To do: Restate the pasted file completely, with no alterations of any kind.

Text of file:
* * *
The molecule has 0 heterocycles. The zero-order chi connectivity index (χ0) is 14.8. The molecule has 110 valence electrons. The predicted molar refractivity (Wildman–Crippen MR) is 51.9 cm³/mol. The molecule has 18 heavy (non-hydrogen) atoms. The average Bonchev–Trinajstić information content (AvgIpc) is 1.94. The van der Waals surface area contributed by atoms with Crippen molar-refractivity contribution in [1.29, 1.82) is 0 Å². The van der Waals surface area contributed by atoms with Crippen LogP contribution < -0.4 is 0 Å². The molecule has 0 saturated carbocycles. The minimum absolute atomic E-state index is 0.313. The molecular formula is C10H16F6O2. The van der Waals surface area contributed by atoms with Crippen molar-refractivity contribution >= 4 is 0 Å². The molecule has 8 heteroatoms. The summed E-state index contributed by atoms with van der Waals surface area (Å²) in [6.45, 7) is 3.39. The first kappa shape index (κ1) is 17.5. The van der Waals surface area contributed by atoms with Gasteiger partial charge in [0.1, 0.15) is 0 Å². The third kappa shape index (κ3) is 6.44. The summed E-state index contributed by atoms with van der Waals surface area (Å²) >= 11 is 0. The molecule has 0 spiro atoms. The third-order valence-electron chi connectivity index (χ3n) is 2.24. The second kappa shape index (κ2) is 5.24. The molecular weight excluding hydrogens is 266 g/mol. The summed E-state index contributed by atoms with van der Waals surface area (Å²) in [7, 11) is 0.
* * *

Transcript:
The molecule has 0 heterocycles. The zero-order chi connectivity index (χ0) is 14.8. The molecule has 110 valence electrons. The predicted molar refractivity (Wildman–Crippen MR) is 51.9 cm³/mol. The molecule has 18 heavy (non-hydrogen) atoms. The average Bonchev–Trinajstić information content (AvgIpc) is 1.94. The van der Waals surface area contributed by atoms with Crippen molar-refractivity contribution in [1.29, 1.82) is 0 Å². The van der Waals surface area contributed by atoms with Crippen LogP contribution < -0.4 is 0 Å². The molecule has 0 saturated carbocycles. The minimum absolute atomic E-state index is 0.313. The molecular formula is C10H16F6O2. The van der Waals surface area contributed by atoms with Crippen molar-refractivity contribution >= 4 is 0 Å². The molecule has 8 heteroatoms. The summed E-state index contributed by atoms with van der Waals surface area (Å²) in [6.45, 7) is 3.39. The first kappa shape index (κ1) is 17.5. The van der Waals surface area contributed by atoms with Gasteiger partial charge in [0.1, 0.15) is 0 Å². The third kappa shape index (κ3) is 6.44. The summed E-state index contributed by atoms with van der Waals surface area (Å²) >= 11 is 0. The molecule has 0 spiro atoms. The third-order valence-electron chi connectivity index (χ3n) is 2.24. The second kappa shape index (κ2) is 5.24. The molecular weight excluding hydrogens is 266 g/mol. The summed E-state index contributed by atoms with van der Waals surface area (Å²) in [7, 11) is 0.